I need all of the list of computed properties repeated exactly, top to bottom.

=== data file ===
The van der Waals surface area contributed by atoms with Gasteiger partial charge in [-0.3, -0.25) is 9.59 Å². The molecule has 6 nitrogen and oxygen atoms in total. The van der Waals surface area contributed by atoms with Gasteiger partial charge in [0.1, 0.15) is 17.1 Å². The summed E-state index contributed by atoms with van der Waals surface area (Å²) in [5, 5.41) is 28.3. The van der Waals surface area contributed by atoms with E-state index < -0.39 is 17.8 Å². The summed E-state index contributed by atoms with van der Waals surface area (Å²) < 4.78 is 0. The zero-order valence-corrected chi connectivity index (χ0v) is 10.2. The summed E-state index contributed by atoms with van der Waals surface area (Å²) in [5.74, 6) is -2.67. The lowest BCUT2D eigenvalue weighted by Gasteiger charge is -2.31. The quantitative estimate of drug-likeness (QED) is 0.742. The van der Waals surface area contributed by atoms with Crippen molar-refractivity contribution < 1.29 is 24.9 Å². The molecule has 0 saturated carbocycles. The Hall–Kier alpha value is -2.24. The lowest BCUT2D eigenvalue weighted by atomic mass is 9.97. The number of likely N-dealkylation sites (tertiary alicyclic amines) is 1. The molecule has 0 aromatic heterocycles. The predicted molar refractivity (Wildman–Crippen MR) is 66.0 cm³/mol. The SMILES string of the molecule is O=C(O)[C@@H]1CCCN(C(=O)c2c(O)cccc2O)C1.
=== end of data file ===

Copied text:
The van der Waals surface area contributed by atoms with Gasteiger partial charge in [-0.3, -0.25) is 9.59 Å². The molecule has 6 nitrogen and oxygen atoms in total. The van der Waals surface area contributed by atoms with Gasteiger partial charge in [0.1, 0.15) is 17.1 Å². The summed E-state index contributed by atoms with van der Waals surface area (Å²) in [5, 5.41) is 28.3. The van der Waals surface area contributed by atoms with E-state index < -0.39 is 17.8 Å². The summed E-state index contributed by atoms with van der Waals surface area (Å²) < 4.78 is 0. The zero-order valence-corrected chi connectivity index (χ0v) is 10.2. The summed E-state index contributed by atoms with van der Waals surface area (Å²) in [5.74, 6) is -2.67. The lowest BCUT2D eigenvalue weighted by Gasteiger charge is -2.31. The quantitative estimate of drug-likeness (QED) is 0.742. The van der Waals surface area contributed by atoms with Crippen molar-refractivity contribution < 1.29 is 24.9 Å². The molecule has 0 saturated carbocycles. The Hall–Kier alpha value is -2.24. The lowest BCUT2D eigenvalue weighted by atomic mass is 9.97. The number of likely N-dealkylation sites (tertiary alicyclic amines) is 1. The molecule has 0 aromatic heterocycles. The predicted molar refractivity (Wildman–Crippen MR) is 66.0 cm³/mol. The SMILES string of the molecule is O=C(O)[C@@H]1CCCN(C(=O)c2c(O)cccc2O)C1.